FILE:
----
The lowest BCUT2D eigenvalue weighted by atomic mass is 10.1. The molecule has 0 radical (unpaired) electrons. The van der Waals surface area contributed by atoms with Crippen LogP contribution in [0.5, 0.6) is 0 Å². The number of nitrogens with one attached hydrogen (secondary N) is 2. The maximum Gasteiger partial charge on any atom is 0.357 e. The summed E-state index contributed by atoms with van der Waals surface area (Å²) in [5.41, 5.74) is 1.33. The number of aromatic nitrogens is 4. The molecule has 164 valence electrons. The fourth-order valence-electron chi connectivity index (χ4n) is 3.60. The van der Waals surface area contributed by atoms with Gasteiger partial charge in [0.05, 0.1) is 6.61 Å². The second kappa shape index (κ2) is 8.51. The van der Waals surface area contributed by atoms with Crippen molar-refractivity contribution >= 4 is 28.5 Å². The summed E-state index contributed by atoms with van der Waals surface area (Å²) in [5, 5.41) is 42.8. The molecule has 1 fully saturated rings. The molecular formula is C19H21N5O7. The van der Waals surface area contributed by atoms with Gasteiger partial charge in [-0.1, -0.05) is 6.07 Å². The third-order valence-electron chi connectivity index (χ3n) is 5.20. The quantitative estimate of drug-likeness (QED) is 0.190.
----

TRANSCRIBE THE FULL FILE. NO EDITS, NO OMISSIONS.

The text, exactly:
The lowest BCUT2D eigenvalue weighted by atomic mass is 10.1. The molecule has 0 radical (unpaired) electrons. The van der Waals surface area contributed by atoms with Crippen LogP contribution in [0.5, 0.6) is 0 Å². The number of nitrogens with one attached hydrogen (secondary N) is 2. The maximum Gasteiger partial charge on any atom is 0.357 e. The summed E-state index contributed by atoms with van der Waals surface area (Å²) in [5.41, 5.74) is 1.33. The number of aromatic nitrogens is 4. The molecule has 164 valence electrons. The fourth-order valence-electron chi connectivity index (χ4n) is 3.60. The van der Waals surface area contributed by atoms with Gasteiger partial charge in [0.05, 0.1) is 6.61 Å². The second kappa shape index (κ2) is 8.51. The van der Waals surface area contributed by atoms with Crippen molar-refractivity contribution >= 4 is 28.5 Å². The summed E-state index contributed by atoms with van der Waals surface area (Å²) in [5, 5.41) is 42.8. The molecule has 1 fully saturated rings. The molecular formula is C19H21N5O7. The van der Waals surface area contributed by atoms with Gasteiger partial charge in [-0.1, -0.05) is 6.07 Å². The third-order valence-electron chi connectivity index (χ3n) is 5.20. The quantitative estimate of drug-likeness (QED) is 0.190.